William Wand

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John William Charles Wand KCVO PC (25 January 1885 – 16 August 1977) was an English Anglican bishop. He was the Archbishop of Brisbane in Australia before returning to England to become the Bishop of Bath and Wells before becoming the Bishop of London.

Early life[edit]

William Wand was born in Grantham, Lincolnshire, the son of Arthur James Henry Wand, a butcher, and his wife Elizabeth Ann Ovelin, née Turner. Despite Wand's father being a staunch Calvinist, his mother brought him up in the Church of England. Educated at The King's School, Grantham and St Edmund Hall, Oxford, where he took first-class honours in theology (BA, 1907; MA, 1911), he prepared for ordination at Bishop Jacob Hostel, Newcastle upon Tyne and was ordained a deacon in 1908 and a priest in 1909. He served curacies at Benwell and Lancaster. On 11 October 1911 he married Amy Agnes Wiggins (d.1966) at St Leonard's parish church in Watlington, Oxfordshire.

World War I[edit]

Wand was appointed vicar-choral of the Diocese of Salisbury in 1914. On the outbreak World War I he enlisted as a military chaplain and reached Gallipoli in July 1915. He was a chaplain to the 2nd Australian Hospital and, after being invalided home with paratyphoid fever, served in France.

Demobilised in March 1919, Wand was made perpetual curate of St Mark's Salisbury, where St Clair Donaldson was bishop. In 1925 Wand became a fellow and the dean of Oriel College, Oxford and university lecturer in church history. Eight years later Bishop Francis Batty procured his nomination to the see of Brisbane as archbishop. Wand was consecrated in St Paul's Cathedral, London, on 1 May 1934 and enthroned in St John's Cathedral, Brisbane on 5 September.

Wand's arrival in Queensland was almost immediately clouded by the accidental death in Switzerland of his only son, Paul. Furthermore, those who had wanted a local dignitary as their new bishop united to oppose Wand. His attempts to eradicate slackness made him appear authoritarian to his clergy. Sturdy in appearance, shy and gracious, Wand was often seen as being aloof and something of an intellectual snob. The decision to move St Francis's Theological College from Nundah to the Bishopsbourne property proved unpopular, although Wand's relations with its students won him their respect and affection. His establishment of a property and finance board to handle the economic problems of the diocese did not meet with general favour.

As a member of the University of Queensland senate, Wand worked to promote biblical studies. During his episcopate he wrote a weekly article for the Courier Mail, translated the New Testament epistles and gave the Moorhouse lectures in Melbourne in 1936.

World War II[edit]

He consecrated the cathedral of St Peter and St Paul, Dogura, New Guinea on 29 October 1939. The date was continually altered due to the start of World War II. Dogura is in Milne Bay province.[1]

Wand made a lecture tour of the United States of America in 1940. He argued in support of a new constitution for the Church, but thought that the proposed appellate tribunal should have a majority of bishops, rather than legal laymen, to determine points of doctrine. With his friend Bishop Batty, he supported the early ecumenical movement.

During World War II, when Brisbane resembled a garrison town, Wand and his wife worked for the Soldiers, Sailors and Airmen's Help Society. His 1942 address to the Royal Society of St George defended the British war effort and was published as the pamphlet, "Has Britain Let Us Down?" It prompted questions in the Federal parliament and attracted the attention of such British politicians as Viscount Brendan Bracken and Winston Churchill. Early in 1943 Wand was surprised to be offered the see of Bath and Wells. He left Brisbane in July. Two years later he was translated to the diocese of London.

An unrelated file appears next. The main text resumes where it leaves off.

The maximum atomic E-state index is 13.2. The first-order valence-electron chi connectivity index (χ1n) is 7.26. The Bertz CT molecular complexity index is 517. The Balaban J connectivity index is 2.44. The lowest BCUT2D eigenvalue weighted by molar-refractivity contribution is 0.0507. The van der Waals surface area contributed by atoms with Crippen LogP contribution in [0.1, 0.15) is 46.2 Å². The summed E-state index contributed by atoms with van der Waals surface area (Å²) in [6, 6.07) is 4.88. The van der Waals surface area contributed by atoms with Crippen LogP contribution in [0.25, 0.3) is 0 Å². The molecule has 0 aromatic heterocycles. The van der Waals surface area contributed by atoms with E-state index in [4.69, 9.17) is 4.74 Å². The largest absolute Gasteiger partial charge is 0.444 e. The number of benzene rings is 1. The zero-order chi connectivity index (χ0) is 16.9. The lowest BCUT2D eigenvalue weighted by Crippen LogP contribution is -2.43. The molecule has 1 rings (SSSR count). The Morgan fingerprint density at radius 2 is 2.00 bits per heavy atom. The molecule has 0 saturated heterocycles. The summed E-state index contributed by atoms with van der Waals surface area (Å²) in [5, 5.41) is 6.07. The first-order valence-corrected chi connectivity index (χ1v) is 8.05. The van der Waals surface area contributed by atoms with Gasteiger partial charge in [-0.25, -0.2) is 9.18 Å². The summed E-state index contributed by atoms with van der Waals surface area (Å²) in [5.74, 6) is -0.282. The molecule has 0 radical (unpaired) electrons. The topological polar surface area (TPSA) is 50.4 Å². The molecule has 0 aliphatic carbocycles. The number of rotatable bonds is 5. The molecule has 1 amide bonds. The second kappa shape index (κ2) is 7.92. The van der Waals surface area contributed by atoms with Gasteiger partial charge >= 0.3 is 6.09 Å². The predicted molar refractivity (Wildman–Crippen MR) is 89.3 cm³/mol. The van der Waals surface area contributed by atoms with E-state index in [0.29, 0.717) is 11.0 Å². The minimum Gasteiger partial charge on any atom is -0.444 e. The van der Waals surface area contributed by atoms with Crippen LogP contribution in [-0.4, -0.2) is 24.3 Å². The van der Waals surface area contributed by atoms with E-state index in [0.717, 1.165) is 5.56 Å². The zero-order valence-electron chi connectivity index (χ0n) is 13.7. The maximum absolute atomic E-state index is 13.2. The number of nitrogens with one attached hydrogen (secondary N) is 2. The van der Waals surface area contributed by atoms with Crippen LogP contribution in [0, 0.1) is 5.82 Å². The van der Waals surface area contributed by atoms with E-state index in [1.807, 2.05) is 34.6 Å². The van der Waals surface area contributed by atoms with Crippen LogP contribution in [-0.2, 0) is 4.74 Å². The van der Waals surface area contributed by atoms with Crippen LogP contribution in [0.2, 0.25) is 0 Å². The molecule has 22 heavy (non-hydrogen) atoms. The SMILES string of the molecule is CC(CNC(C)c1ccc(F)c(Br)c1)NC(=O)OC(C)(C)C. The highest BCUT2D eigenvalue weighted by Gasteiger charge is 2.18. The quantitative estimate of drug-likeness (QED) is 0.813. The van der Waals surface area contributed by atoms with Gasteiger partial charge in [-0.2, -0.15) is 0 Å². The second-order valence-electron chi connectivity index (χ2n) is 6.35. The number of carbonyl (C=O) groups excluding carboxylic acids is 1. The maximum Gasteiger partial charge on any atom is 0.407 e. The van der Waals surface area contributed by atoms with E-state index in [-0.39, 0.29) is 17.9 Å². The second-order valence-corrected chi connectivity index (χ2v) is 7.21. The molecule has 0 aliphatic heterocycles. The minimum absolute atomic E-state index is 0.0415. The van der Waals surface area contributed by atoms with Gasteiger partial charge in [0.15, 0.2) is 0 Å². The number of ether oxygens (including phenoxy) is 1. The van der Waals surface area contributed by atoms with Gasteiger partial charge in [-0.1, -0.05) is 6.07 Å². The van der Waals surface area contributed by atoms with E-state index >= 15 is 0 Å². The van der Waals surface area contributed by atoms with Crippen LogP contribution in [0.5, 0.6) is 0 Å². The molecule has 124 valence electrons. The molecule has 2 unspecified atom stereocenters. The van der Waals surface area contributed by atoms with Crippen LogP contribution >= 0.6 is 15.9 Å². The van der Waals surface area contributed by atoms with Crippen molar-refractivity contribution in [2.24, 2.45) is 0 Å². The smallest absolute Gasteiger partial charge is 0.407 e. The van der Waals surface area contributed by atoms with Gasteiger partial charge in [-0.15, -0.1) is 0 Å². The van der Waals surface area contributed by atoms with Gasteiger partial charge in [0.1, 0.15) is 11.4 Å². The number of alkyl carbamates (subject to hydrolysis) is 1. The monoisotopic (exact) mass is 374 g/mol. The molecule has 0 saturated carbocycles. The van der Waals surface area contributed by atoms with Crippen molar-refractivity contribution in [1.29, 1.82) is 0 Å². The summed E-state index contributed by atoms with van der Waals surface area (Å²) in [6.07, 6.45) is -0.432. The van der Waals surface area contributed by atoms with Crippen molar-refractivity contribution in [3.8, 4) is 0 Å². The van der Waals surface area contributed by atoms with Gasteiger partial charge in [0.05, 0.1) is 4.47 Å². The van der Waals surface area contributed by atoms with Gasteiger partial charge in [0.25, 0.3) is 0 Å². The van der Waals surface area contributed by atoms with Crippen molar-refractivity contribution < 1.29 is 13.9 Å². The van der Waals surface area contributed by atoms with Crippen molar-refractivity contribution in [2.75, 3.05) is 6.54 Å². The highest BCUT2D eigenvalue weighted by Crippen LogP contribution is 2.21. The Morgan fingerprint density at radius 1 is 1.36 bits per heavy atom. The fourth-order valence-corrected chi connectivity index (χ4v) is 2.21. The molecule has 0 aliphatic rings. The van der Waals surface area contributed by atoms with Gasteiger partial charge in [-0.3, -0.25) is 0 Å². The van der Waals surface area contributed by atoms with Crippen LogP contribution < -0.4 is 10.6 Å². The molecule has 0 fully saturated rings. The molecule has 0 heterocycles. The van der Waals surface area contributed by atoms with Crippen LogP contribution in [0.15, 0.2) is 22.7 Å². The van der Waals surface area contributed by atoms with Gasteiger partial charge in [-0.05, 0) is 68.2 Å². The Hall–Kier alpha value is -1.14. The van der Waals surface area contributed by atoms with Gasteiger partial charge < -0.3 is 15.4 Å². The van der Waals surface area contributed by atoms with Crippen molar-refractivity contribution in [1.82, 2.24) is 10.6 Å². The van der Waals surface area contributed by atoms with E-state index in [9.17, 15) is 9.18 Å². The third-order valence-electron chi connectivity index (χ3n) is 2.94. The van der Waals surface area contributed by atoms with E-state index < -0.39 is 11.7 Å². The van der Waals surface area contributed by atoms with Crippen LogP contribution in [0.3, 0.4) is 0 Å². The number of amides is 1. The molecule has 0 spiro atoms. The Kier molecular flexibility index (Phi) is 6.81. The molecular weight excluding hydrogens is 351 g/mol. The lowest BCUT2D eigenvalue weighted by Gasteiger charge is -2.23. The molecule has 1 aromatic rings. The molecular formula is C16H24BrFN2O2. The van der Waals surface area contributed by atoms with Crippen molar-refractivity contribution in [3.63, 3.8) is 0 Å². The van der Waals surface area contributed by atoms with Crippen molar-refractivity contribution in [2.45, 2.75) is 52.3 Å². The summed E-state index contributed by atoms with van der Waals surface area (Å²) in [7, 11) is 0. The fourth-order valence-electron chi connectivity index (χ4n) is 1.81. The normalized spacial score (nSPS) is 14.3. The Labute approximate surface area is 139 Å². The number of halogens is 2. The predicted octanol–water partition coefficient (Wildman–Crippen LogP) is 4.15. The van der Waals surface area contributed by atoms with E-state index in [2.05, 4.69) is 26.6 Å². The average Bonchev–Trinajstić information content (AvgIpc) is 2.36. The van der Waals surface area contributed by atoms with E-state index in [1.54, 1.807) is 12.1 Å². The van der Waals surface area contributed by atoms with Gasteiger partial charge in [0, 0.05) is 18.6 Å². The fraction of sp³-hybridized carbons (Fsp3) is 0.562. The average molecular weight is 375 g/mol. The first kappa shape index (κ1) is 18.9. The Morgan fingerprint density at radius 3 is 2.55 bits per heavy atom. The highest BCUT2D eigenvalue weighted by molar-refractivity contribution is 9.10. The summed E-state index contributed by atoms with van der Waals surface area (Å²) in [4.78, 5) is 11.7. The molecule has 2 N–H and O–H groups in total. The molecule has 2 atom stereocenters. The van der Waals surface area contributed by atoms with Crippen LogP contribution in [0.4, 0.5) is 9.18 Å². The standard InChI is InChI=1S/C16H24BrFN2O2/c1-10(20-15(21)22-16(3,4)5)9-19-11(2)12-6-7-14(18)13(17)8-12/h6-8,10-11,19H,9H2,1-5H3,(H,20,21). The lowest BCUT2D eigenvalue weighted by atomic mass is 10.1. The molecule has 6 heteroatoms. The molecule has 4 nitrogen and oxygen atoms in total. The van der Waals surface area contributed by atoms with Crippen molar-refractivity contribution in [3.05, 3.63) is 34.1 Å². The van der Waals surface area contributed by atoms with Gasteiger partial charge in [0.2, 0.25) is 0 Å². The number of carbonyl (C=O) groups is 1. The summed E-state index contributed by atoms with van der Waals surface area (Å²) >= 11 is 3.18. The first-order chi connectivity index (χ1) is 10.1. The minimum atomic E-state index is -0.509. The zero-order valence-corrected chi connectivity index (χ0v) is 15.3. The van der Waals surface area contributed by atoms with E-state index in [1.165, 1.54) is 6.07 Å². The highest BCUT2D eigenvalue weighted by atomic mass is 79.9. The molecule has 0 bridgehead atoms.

Post-war[edit]

In London post-war difficulties, including the rebuilding of shattered city churches, challenged and revealed Wand's administrative gifts. As bishop, Wand was a privy counsellor; in 1955 he was appointed KCVO;[N 1] in 1946-57 he was prelate of the Order of the British Empire. After resigning his see in 1956, he officiated as canon and treasurer of St Paul's Cathedral, London, until 1969 and edited The Church Quarterly Review.[2] A wide-ranging and facile historian, he wrote forty books, among them a History of the Modern Church (1930), History of the Early Church (1937), White of Carpentaria (1949), Anglicanism in History and Today (1961) and an autobiography, The Changeful Page (1965). Survived by a daughter, Wand died on 16 August 1977 at the College of St Barnabas, Lingfield, Surrey, and was cremated. An obituary in the Church Times paid tribute to his scholarship, administrative genius and unsentimental piety.

Selected works[edit]

  • A History of the Modern Church from 1500 to the Present Day, 1930.
  • A History of the Early Church to A.D. 500, Methuen 1937.
  • Seven Steps to Heaven, Longman, Green & Co. Ltd, 1956.
  • The Church Today: A brief description of the Christian Church in its external variety and its inner unity, Penguin, 1968.

Notes[edit]

  1. ^ Despite being a knight, the tradition in Britain (where he was resident) that no cleric bears the title of "Sir" prevented him from using his title as such.

References[edit]

  1. ^ Dogura Cathedral. Retrieved 13 February 2011.
  2. ^ Arnott, F.R. "Wand, John William Charles (1885 - 1977)". Australian Dictionary of Biography. Retrieved 5 July 2010. 

External links[edit]

Church of England titles
Preceded by
Gerald Sharp
Archbishop of Brisbane
1934–1943
Succeeded by
Sir Reginald Halse
Preceded by
Francis Underhill
Bishop of Bath and Wells
1943–1945
Succeeded by
Harold Bradfield
Preceded by
Geoffrey Fisher
Bishop of London
1945–1955
Succeeded by
Henry Campbell